What to analyse

By the end of this section, participants should be able to:

  • Identify common actions to code in training or matches
  • Prioritise those actions based on their own game plan or time available
  • Establish outcome and quality indicators for common actions.

Rugby is a game for all shapes and sizes, and can be played in any number of ways, which means there can be any number of things to analyse as part of your review. Your analysis could include team and individual tasks, set piece and shape, contact and connection, on-ball activity or off the ball efforts.

What you choose to focus on will depend on the resources available to you, including:

  • Time
  • Tools
  • Transfer Methods.

The time you have available will determine how much you can analyse in matches or training, and what your priorities will be. Will it be team focussed on set piece and shape, or will it be at the individual level looking at skill and execution?

Some of these decisions will be made by the tools you will be using. Will you have one camera or multiple angles? Will you have analysis software and a sharing platform, or will you be using free tools and sharing methods?

Finally, how will your analysis fit into your feedback? Will you provide statistics and charts to plot performance, or will you focus on footage to show strengths and opportunities?

Elements which could be prioritised and provide the most value to your team are analysing what your competition looks like, and how you want to play the game. Understanding the features of your competition will give you insight into planning for your sessions and season. How many scrums and lineouts are there on average? How many contacts and rucks are there per match? And how long is the ball in play on average?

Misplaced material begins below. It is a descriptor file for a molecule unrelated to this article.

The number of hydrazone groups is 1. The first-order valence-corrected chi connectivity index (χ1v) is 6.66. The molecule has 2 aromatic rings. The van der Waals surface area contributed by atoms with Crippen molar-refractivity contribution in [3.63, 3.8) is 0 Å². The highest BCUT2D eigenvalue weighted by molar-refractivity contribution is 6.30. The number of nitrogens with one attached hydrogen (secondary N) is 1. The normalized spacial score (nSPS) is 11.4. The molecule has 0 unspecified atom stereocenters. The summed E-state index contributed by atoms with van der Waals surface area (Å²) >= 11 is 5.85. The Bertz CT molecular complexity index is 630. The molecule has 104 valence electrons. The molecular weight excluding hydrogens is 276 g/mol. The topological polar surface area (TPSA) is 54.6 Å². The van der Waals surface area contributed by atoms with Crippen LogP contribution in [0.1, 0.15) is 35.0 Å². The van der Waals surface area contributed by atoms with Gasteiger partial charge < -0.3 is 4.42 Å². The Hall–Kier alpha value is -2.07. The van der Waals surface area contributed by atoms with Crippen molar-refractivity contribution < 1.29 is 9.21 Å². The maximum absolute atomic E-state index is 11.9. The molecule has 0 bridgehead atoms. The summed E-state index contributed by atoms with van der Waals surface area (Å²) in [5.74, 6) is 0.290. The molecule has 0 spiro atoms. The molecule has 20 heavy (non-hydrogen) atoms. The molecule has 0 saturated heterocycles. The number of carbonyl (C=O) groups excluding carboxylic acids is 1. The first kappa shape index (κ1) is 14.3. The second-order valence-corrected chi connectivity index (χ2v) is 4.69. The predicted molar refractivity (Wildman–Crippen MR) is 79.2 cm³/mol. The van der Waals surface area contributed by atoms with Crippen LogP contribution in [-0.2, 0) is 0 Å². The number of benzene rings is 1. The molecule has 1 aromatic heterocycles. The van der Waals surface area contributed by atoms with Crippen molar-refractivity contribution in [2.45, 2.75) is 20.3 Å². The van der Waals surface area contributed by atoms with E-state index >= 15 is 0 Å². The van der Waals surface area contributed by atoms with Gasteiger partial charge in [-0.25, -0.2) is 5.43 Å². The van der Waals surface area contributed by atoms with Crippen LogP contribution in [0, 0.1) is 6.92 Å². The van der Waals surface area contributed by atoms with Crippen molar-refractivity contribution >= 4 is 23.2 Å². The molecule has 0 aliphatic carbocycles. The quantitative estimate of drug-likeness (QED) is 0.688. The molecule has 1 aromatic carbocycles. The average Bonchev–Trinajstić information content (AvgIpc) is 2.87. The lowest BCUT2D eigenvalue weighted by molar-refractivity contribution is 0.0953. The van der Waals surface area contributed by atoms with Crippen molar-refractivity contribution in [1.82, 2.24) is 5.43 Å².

Armed with the knowledge of the shape of the competition you play in, your analysis can support the planning for and structure of training, and inform how best to play the game.

Focussing on the game plan, how you want to play and what you need to do to achieve that, will also provide direction for your analysis. What elements of the game do you need to track to show if your game plan is working, and your players are improving?

Finally, when you have determined what to analyse as part if your game, it is important to decide if you want to record just the action, or analyse outcome and quality of those actions. Again this decision will come down to how much time you have available and what is important to your team. The table below outlines some of the common actions you may wish to analyse, along with examples of outcomes and quality ratings.

Action Outcome Quality Rating
Scrum Won/Lost/Penalty Clean/Messy
Lineout Won/Lost/Penalty Clean/Messy
Pass Caught/Dropped/Forward Accurate/Inaccurate
Tackle Made/Missed Dominant/Neutral/Passive
Ruck Won/Lost/Penalty Fast/Slow
Kick Touch/Ground/Caught